The Government has given due consideration to the principles of natural justice and social equity while balancing the urgent need for public order and road safety. I urge all Jamaicans to familiarize themselves with the new Road Traffic Act, and I strongly encourage those with outstanding traffic tickets to pay keen attention to the transition arrangements I have just outlined and act accordingly.
Prime Minister Andrew Holness, this morning addressed the National Road Safety Council, where he outlined the transition policy for license holders who have accrued outstanding tickets. Prime Minister Holness expressed his concern that there may be members of the public who are misled to believe that a general amnesty has been granted and that they are not required to address outstanding tickets. He emphasized that the public should carefully note that no general amnesty has been declared and no special provisions have been made to facilitate any particular group.
To manage the implementation of the new Road Traffic Act, which was passed in 2018, the Government of Jamaica established a multi-agency task force which has been working to streamline the traffic ticket management system. This work will result in:
- the automatic and accurate update of the ticket database through the expanded use of electronic tickets;
- a complete and robust database of tickets issued;
- the automatic and timely issuing of warrants;
- the automatic suspension of licenses by the Island Traffic Authority due to accumulation of demerit points;
- an accessible database of suspended or revoked licenses; and
- the denial of renewal of licenses where there are outstanding tickets.
Ultimately, this will mean that traffic violators who ignore tickets will face certain arrest as warrants are more efficiently issued. Owners of motor vehicles could face denial of motor vehicle related administrative services such as renewal of licenses and registration of vehicles as there will be greater synchronization between licences, tickets, and motor vehicles databases.
In preparation for transitioning tickets issued under the old system to the new system, the multi-agency task force conducted robust data verification exercises on all outstanding tickets. The multi-agency task force advised the Government that for technical reasons, tickets issued before February 1, 2018 should not be transitioned for prosecution under the new Road Traffic Act, as a significant number of these tickets would have been issued under manual processes, before the implementation of various systems and administrative improvements. Therefore, outstanding tickets issued prior to February 1, 2018 will be voided.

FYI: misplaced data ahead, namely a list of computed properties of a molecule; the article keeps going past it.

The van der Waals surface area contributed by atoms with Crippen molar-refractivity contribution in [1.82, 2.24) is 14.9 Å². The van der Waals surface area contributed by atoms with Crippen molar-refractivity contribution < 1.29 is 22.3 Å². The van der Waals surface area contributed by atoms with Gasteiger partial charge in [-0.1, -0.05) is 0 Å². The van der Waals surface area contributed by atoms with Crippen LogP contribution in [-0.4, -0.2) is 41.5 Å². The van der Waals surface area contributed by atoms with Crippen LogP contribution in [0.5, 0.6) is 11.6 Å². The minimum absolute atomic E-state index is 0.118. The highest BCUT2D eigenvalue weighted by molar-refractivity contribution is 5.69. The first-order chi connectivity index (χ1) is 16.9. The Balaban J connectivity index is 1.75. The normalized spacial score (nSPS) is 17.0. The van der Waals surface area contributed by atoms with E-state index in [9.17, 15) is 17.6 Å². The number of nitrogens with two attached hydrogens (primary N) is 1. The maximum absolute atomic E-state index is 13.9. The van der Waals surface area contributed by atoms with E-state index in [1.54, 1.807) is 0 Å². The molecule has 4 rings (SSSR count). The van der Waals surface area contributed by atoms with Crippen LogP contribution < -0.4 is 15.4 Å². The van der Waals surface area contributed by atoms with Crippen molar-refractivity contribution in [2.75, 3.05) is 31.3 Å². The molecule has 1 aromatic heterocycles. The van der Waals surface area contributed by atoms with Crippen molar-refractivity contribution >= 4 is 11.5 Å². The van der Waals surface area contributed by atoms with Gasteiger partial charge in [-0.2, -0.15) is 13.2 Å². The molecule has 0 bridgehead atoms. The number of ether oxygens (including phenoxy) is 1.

However, all tickets issued as of February 1, 2018, that have not been resolved, are still valid and will transition to the new Road Traffic Act when it comes into force on February 1, 2023. All license holders with outstanding tickets, issued as of February 1, 2018, are required to follow the established legal process for clearing tickets which have passed the 21-day period allowed for payment at tax offices. Such persons are required to attend the designated court, appear before a Judge, and have the ticketed violations adjudicated.
The multi-agency task force also considered the demerit points associated with tickets issued since February 1, 2018. They advised that for technical and administrative efficiency, and for the avoidance of any unintended legal jeopardy to the license holder, demerit points associated with tickets that have been cleared, either by payment through the tax offices or through adjudication in the courts, should not transition to the new system under the 2018 Road Traffic Act. Therefore, demerit points accumulated against ticketed persons who have cleared their tickets before February 1, 2023, will have such demerit points expunged. As of February 1, 2023, all outstanding ticket holders will be prosecuted under the new Road Traffic Act and its provisions to treat with carried-over violations, including the application of demerit points and the suspension/revocation of licenses.
With the development of a comprehensive, accurate, and integral database, the Police now has information to create a priority list of egregious and dangerous repeat offenders who will be targeted for prosecution. For decades, Jamaica has struggled with an outdated legislative framework to address our traffic system.
The Prime Minister said;
“This is a watershed moment in our Nation’s march to more orderly, safe and secure public systems. The Government has given due consideration to principles of natural justice and social equity, while balancing the urgent need for public order and road safety. I urge all Jamaicans to familiarize themselves with the new Road Traffic Act, and I strongly encourage those with outstanding traffic tickets to pay keen attention to the transition arrangements I have just outlined and act accordingly.”